A Reaction to Religion is fundamental to a child's development.
I started reading that op-ed piece expecting to disagree with everything this man was about to say. I do not.
Not that I agree with everything he stated: sectarianism might be on the decline, but only with increased animosity between the overarching religions, I disagree that “ethics classes should not be substitutes for scripture”, and I do not like the idea of a "religious" education. However, I agree with the authors overall point which is that we live in a world surrounding by people who believe this thing. Their lives are, supposedly, dictated by this belief. Raising our children ignorant of this belief's existence is nearly as dangerous as raising them in it.
My wife is a believer. A month or so after we began dating and the god conversation started we nearly broke up. I laid awake half the night staring at the ceiling thinking how much I loved the girl next to me, but I do not think I could marry someone who was a believer. She apparently did the same thing. I came to the conclusion that it didn't matter. She did too. We have since had multiple discussions, some heated, about my lack of belief and her insistence on holding onto hers. I have never directly attacked her belief or faith. I am not totally innocent as I have the tendency to belittle on occasion and it’s usually when I feel cornered. Marriage. What fun!
As far as the kid and possible pluralization of that...it’s messy, but it is real. Luckily, in her “faith” you are not baptized until around the age of 13. You have to choose to do this yourself. To be honest, I at least respect them for that. This makes it easy in the short term because we do not have to have that fight yet. We would have had a fight if we had a boy. I was very anti-circumcision since there is no (or very very little) medical reason to do it. It is strictly some ancient scriptural rule that has no place in the modern world. She didn’t want our potential son circumcised due to any scriptural adherence, but she was afraid of him being "different." I see no problem with being different AND I don’t want to mutilate my child for the sake of an imaginary god (for the sake argument if there was a God, I agree with Hitchens’ insistence that he would tell any God “Fuck you!” that asked him to sacrifice his child. I feel the same away about genital mutilation. Or any mutilation.). Regardless we didn't have to cross that bridge since we had a daughter. As far as Sunday school and whatnot, I agreed that my daughter can go. This is for most of the reasons outlined in the article. I don't want her ignorant of that aspect of the dominant culture, family, friends, and her neighbors. As an anthropologist I find that wrong and limiting. Also, as many an atheist say: ‘the best way to make atheists is to have them study the bible.” It worked for me. Ultimately though, I can’t make her not believe. That would be as ridiculous as someone else’s parents trying to make them believe. It doesn't work. ALL I can do is raise her with the cognitive tools to think for herself and question authority.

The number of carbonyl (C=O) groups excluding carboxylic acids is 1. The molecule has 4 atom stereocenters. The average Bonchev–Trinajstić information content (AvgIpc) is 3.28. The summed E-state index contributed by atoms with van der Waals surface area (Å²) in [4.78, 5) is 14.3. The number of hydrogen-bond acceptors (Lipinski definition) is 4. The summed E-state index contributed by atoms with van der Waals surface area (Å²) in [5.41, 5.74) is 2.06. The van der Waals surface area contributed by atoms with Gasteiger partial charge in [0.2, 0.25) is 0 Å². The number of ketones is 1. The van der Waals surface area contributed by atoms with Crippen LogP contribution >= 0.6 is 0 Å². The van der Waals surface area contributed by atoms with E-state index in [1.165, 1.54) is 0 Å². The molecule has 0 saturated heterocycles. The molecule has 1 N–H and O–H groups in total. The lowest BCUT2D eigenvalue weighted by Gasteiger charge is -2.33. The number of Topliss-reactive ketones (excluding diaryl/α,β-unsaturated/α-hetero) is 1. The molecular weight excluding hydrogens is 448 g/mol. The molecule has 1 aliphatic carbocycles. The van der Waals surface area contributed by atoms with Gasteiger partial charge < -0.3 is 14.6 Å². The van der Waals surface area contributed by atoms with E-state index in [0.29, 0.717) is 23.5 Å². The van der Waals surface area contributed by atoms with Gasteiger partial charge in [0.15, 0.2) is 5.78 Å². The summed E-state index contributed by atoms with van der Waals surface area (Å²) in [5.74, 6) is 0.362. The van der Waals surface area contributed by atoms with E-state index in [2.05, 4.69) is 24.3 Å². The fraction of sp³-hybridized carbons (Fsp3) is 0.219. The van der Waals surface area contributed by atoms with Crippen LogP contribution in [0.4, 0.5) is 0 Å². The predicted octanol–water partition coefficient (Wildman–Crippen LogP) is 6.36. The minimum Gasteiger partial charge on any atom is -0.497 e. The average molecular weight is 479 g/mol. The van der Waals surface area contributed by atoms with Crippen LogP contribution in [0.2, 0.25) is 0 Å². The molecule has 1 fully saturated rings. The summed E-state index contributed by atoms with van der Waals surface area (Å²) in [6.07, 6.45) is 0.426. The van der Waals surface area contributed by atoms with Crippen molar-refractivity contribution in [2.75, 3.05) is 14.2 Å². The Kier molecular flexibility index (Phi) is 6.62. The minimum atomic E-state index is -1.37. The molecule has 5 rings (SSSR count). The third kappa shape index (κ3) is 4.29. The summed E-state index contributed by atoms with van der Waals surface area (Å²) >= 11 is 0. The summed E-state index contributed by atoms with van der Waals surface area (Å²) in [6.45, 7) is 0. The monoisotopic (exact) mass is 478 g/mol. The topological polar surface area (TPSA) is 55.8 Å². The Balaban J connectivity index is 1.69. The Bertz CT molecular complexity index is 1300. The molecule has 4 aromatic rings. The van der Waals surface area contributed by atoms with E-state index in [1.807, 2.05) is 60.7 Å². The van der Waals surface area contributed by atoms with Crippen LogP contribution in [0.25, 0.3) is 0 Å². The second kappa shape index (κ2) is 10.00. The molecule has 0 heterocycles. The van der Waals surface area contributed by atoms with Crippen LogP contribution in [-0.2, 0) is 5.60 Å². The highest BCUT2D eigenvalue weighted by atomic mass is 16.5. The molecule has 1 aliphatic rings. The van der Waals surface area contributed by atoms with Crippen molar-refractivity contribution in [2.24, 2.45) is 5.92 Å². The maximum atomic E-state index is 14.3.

One last thing. My wife can take her to church and Sunday school (daddy does not go), but I get to teach her science, philosophy, ethics, etc. I did tell the wife the moment my little girl comes home and tells me that she is being taught that the Earth is only 6000 years old, evolution is a lie, etc.; she is out of there. That day. Never going back. End of discussion. My wife never says anything about this (I think it’s just because she won’t give me the satisfaction), but she knows I am right. This is not likely a problem since to her knowledge (we’re new the area) that isn’t what her church is about and she wouldn’t like that garbage either. Even though she has faith, she isn’t blind.